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# $FL2@(#) IBM SPSS STATISTICS DATA FILE 64-bit MS Windows 19.0.0 ################A#########Y@12 Mar 1315:03:15 ###########################IDNUM

To complete questions 9 and 10, use the **bpstudy.sav **file.

Select three variables from the dataset bpstudy.sav. Two of the variables should be good candidates for a correlation, and the other variable should be a poor candidate for a correlation. Good candidates are variables that meet the assumptions (such as normally distributed, reliably measured, interval-ratio level of measurement). Poor candidates are variables that do not meet assumptions or that have clear problems (such as restricted range, extreme outliers, gross non-normality of distribution shape).

- Use the FREQUENCIES procedure to obtain a histogram and all univariate descriptive statistics for each of the three variables.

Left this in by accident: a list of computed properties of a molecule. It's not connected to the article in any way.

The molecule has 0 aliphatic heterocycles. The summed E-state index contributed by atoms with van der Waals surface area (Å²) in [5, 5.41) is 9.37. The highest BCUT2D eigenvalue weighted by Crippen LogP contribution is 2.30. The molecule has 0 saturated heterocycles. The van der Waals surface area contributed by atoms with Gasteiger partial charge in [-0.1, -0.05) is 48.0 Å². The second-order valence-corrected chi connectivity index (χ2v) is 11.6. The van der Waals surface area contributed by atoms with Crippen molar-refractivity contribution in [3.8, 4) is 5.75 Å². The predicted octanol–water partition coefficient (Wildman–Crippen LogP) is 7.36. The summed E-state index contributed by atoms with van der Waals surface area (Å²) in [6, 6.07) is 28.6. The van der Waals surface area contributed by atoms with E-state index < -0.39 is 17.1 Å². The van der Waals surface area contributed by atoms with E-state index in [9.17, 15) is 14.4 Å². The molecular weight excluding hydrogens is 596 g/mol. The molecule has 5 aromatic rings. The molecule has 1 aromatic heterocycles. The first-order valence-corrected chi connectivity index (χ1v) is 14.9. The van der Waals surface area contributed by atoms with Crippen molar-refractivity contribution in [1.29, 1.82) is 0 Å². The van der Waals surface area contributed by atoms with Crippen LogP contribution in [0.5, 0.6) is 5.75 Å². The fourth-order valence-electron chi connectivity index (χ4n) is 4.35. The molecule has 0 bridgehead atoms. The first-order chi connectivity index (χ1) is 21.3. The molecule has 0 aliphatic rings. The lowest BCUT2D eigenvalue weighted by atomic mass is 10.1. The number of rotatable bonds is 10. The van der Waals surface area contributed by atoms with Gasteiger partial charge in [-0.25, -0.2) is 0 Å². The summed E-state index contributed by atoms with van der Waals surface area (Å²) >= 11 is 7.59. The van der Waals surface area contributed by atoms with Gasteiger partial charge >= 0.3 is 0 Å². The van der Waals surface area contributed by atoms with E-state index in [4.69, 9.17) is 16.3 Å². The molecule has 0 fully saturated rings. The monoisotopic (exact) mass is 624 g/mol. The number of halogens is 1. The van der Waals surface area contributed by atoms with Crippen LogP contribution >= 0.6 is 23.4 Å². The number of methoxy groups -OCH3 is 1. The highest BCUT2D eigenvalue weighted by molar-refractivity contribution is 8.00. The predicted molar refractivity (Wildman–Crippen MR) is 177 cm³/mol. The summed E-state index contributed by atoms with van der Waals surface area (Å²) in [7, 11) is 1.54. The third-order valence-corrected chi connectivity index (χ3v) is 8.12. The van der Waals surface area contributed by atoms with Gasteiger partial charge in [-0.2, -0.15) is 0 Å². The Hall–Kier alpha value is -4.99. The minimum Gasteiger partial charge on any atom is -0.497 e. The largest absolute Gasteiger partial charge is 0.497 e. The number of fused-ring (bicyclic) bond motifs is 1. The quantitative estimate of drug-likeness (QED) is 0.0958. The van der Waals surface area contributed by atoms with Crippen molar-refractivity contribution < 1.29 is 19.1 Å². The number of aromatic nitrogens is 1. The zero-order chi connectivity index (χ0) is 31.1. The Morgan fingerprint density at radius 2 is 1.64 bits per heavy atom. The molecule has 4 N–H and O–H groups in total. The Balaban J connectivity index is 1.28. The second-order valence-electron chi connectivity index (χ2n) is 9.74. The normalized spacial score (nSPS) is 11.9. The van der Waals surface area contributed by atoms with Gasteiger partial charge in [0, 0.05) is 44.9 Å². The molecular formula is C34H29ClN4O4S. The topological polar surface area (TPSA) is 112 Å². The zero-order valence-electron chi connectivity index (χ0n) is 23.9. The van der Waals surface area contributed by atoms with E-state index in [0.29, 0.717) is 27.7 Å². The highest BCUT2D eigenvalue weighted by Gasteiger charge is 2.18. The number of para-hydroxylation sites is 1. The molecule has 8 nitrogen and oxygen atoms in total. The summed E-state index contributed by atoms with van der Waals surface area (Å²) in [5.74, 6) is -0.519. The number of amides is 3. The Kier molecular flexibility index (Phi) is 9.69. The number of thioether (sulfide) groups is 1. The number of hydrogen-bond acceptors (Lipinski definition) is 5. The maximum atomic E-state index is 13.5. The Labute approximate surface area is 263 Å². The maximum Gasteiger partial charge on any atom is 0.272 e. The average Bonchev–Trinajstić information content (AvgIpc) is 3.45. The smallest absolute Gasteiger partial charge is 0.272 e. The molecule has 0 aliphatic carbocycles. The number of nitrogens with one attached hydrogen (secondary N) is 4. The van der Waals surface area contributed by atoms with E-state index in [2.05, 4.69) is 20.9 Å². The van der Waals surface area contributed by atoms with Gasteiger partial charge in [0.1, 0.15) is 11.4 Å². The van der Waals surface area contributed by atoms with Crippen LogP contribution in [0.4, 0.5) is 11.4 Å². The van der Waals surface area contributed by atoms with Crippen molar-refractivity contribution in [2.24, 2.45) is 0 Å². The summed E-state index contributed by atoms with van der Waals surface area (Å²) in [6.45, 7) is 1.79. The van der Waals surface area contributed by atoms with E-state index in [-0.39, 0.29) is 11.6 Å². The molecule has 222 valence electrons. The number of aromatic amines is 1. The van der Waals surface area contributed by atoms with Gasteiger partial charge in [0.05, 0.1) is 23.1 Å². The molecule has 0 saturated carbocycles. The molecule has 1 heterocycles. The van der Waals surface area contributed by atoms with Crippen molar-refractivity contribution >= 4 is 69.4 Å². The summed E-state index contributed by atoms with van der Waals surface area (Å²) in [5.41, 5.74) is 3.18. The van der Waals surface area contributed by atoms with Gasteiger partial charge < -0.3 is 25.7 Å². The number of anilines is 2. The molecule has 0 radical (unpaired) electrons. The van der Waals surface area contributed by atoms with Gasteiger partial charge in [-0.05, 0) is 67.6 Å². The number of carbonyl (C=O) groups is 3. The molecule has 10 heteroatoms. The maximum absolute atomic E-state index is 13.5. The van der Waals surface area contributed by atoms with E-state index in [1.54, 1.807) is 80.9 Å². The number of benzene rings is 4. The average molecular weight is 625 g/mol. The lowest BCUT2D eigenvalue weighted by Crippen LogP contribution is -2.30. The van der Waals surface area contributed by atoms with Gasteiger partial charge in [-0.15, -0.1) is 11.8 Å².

- Create a scatter plot for the two "good candidate" variables.
- Create a scatter plot for the "poor candidate" variable using one of the two good variables. Properly embed SPSS output where appropriate in your answer to Question 9 below.

- Explain which variables are good and poor candidates for a correlation analysis and give your rationale. Comment on empirical results from your data screening—both the histograms and scatter plots—as evidence that these variables meet or do not meet the basic assumptions necessary for correlation to be meaningful and honest. What other information would you want to have about the variables in order to make better informed judgments?
- Is there anything that could be done (in terms of data transformations or eliminating outliers for instance) to make your poor candidate variable better? If so, what would you recommend?

(attach is the file needed for question 9 and 10)